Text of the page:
CHAPTER XI.
THE COUNCIL OF NICEA.
Part I. — Reasons of its Meeting,
§ 1. The good Results of Heresies, p. 153. § 2. Need of a Council compatible with Papal Infallibility, 154. § 3. The Circumstances, 155. § 4. Papal Consent, 157. § 5. Why the Pope desired a Council, 159.
Part II. — The Council itself.
§ 1. The Pope presided, p. 161. § 2. Papal Jurisdiction not in Question, therefore not directly mentioned, 164.
Part III. — The Sixth Canon.
§ 1. The three Sees of Peter, p. 166. § 2. Alexandria's Jurisdiction rested on Home's Example, 167. § 3. Or on her Arrangement, 169. § 4. The original Beginning of the Canon, 170 pp. 153-172
CHAPTER XII.
THE POPES THE GUARDIANS OF THE NICENE CANONS.
Part I. — St. Julius.
§ 1. The Post-Nicene Struggle, p. 173. § 2. Pope St. Julius and Alexandria, 175.
Part II. — The Sardican Canons.
§ 1. Canon III. not concerned with Appeals to Rome, p. 179. § 2. Canon IV. supposes Appeals, 180. § 3. Canon VII. leaves it to Rome to decide the Mode of Appeal, 180. § 4. Received in the East, 181. § 5. Honouring the Memory of St. Peter, 182. Note on these Canons pp. 173-184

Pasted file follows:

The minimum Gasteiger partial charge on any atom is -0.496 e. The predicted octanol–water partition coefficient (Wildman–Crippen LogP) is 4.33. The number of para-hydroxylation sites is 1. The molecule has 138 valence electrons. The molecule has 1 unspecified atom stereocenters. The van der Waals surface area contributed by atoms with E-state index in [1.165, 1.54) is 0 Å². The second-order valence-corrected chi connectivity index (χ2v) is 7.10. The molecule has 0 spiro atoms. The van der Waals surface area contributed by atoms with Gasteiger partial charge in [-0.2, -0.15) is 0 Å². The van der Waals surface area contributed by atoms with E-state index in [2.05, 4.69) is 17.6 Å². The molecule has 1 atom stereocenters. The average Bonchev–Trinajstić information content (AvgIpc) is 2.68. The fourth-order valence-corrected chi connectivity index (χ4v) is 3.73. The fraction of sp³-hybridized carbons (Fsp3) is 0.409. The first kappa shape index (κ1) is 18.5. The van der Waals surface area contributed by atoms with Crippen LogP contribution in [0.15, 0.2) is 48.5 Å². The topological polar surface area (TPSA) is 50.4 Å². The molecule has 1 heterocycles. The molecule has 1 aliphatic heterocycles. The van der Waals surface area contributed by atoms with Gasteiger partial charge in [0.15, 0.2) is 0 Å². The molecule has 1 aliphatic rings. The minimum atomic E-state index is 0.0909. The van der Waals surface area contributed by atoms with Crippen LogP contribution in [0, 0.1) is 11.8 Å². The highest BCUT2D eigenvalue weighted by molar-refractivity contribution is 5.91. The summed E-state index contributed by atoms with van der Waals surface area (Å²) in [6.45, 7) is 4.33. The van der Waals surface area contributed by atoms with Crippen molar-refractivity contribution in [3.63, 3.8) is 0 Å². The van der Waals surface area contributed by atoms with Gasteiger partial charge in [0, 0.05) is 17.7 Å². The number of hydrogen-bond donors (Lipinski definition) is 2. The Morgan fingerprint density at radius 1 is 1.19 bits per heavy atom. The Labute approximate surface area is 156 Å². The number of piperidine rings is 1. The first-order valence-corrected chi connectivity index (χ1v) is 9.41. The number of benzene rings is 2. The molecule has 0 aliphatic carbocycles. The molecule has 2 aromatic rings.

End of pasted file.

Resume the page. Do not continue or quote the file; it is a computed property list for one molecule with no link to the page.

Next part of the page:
CHAPTER XIII.
THE REIGN OF LIBEBIUS.
Part I. — His Personal Grandeur.
§ 1. Defends St. Athanasius, and is exiled, p. 185. § 2. His supposed Fall, 186. § 3. His Stand after the Ariminian Catastrophe, 188.
Part II. — The Meletian Scandal at Antioch.
§ 1. The Consequence of Meletius' Eleetion, p. 190. § 2. The Council of Alexandria on the same, 194. § 3. The precipitate Action of BishopF Luoifer 198. § 4. Eusebius of Vercellae settles nothing, 199 pp. 185-202
CHAPTER XIV.
ST. DAMASUS.
§ 1. His Sanctity, p. 203. § 2. His Election, 207. § 3. His central Position, 208. § 4. His Condemnation of Heresies, 211. § 5. St. Basil looks to the West, 213. § 6. St. Damasus differs as to the best Remedy, 215. § 7. Sides with Paulinas at Antioch, 218. § 8. St. Basil's Irritation, 219. § 9. His petulant Expression not Disbelief, 222. § 10. Believed in Rome's Jurisdiction in the East, 224. § 11. St. Damasus neither approved nor repudiated St. Meletius, 226. § 12. St. Jerome's Witness, 227. § 13. St. Meletius and Paulinus come to Terms, 229 pp. 203-232
CHAPTER XV.
THE HOMAGE OF KINGS OF GRATIAN'S RESCRIPT.
§ 1. The ideal Relation between Church and State, p. 233. § 2. Realised for awhile under Gratian, 234. § 3. Relationship between Gratian and St. Ambrose, 235. § 4. Gratian gives civil Facilities for the exercise of Rome's Supremacy, 235. § 5. Mr. Puller's Theory as to Gratian's Rescript refuted : (i.) by the Absence of any Protest, 238 ; (ii.) and by the Words of the Rescript compared with the Letter of the Roman Synod, 239 pp. 233-242